Romans 12:19. Beloved, never avenge yourselves, but leave it to the wrath of God, for it is written, “Vengeance is mine, I will repay, says the Lord.”
The desire for revenge is strong in all of us. If we’re honest we see it every day in tons of small ways. Cut off in traffic? – honk horn, mutter an obscenity, drive faster. Gossip spread about you? – spread gossip about them, ignore and unfriend on social media. Feelings hurt? – hold the world’s longest grudge, give silent treatment, side eye… And by all means keep that ongoing record of wrongs.
And what about the much more serious ways that we have been hurt? Sexual abuse. Rejection by a spouse. Lies and manipulations. And even murder. I have seen people in my church live through all of these and more. I have seen miraculous examples of people who have forgiven and turned vengeance over to God.
I also see people that are struggling every day to live without giving in to the temptation for vengeance.
Just today (Sunday) I had a conversation with a young man in my church. He is in middle school. A couple weeks ago he told me that another student had been making life difficult for him. Today he said that things at school had been better, but he didn’t think it was fair that he should have to forgive and try to be nice to the other student. Needless to say we had a good conversation about grace versus fairness, the gospel, and the power to forgive. Tomorrow will prove whether the light will overcome the darkness in the halls and classrooms of his school.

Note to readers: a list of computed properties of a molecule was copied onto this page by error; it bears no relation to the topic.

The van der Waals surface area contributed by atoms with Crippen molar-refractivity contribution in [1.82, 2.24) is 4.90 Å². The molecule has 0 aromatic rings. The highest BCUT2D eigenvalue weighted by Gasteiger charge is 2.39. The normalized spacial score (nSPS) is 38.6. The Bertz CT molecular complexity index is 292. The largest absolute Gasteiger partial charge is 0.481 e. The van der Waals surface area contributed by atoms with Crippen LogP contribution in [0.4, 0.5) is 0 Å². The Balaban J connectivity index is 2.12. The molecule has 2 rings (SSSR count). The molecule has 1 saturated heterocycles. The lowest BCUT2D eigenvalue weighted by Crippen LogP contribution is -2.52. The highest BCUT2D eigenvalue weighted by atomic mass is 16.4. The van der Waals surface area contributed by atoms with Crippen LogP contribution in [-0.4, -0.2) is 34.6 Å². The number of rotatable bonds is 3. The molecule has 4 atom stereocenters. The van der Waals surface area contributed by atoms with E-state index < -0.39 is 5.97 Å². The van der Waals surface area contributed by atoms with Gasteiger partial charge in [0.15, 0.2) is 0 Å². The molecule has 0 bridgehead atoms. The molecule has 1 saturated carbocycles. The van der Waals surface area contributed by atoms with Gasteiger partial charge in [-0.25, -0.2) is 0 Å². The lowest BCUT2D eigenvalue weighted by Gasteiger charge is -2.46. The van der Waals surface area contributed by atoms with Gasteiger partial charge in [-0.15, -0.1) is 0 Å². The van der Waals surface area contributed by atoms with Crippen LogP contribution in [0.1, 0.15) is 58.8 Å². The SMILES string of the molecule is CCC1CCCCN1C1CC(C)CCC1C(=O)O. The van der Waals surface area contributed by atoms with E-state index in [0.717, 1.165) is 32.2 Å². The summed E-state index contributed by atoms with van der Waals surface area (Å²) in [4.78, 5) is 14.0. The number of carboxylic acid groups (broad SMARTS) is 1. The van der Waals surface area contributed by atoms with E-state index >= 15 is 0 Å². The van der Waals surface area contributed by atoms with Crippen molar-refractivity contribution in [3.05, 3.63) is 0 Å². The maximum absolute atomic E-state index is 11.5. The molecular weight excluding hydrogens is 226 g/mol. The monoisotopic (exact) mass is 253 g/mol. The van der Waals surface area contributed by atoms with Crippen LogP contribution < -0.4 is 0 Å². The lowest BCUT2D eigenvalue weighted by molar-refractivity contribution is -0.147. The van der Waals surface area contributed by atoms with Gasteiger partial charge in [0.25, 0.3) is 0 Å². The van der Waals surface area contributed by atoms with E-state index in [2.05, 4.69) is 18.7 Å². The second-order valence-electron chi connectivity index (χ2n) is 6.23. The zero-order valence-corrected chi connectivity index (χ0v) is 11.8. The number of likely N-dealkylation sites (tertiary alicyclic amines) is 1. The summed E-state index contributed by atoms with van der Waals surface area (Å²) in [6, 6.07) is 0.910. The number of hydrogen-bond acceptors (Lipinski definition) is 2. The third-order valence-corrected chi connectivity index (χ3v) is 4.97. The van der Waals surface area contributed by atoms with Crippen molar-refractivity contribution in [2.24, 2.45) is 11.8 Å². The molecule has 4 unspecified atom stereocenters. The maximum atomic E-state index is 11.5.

We love revenge (Batman, True Grit, Inigo Montoya – “prepare to die”). We love revenge because it feels like justice. And yes we should love justice. But revenge is twisted justice. It is justice without the hope of righteousness.
We must confront this dark side of ourselves. The darkness that seeks retribution. The darkness that resists forgiveness. The darkness that wants “fairness” without grace. Without reconciliation. Without restored righteousness.
We love revenge stories. Why? Because they feel like justice. But what about restoration?
To do this (this may sound strange) we must trust the wrath of God.
God’s wrath is his settled opposition to sin (Tim Keller). God’s wrath flows from his love. Because God loves us, he hates sin. God will destroy all evil in this life and prepare us for the life beyond. In this way God’s wrath is our greatest hope. And we must trust this hope. So much so that we completely give up on punishing evil ourselves. As Paul says, we must leave it. Leave it to God. The Word of God promises that he will repay. He repaid Egypt. He repaid Babylon. He repaid sin and death and hell.
But we must also trust God’s grace. God will always fight for restorative justice first. He will display his mercy and forgiveness in order to let grace do its life changing work in even the vilest offender (Paul for example, or Nebuchadnezzar, or the thief on the cross, or you). This means God’s timing may be slower than we want. God’s patience is at work. Is yours?
The cross of Christ is where God’s wrath and grace collide. The cross proves that God takes sin and evil very seriously. But it also proves that God wants to spare evil doers while annihilating evil. Just like he did with us.
In Christ your sins have been banished forever. Your evil has been forgiven. You have been declared righteous. Do we actually believe that we have the same power? That we can forgive the offenses of others? That we can “banish” their sins – east from west style? That we can seek to restore them to righteousness? The answer is yes. But Christ must be your peace. He must be your hope. He must be your righteousness. If not, you will live on the “hamster wheel of revenge” (Justin Holcomb). Plotting to destroy others while only destroying yourself.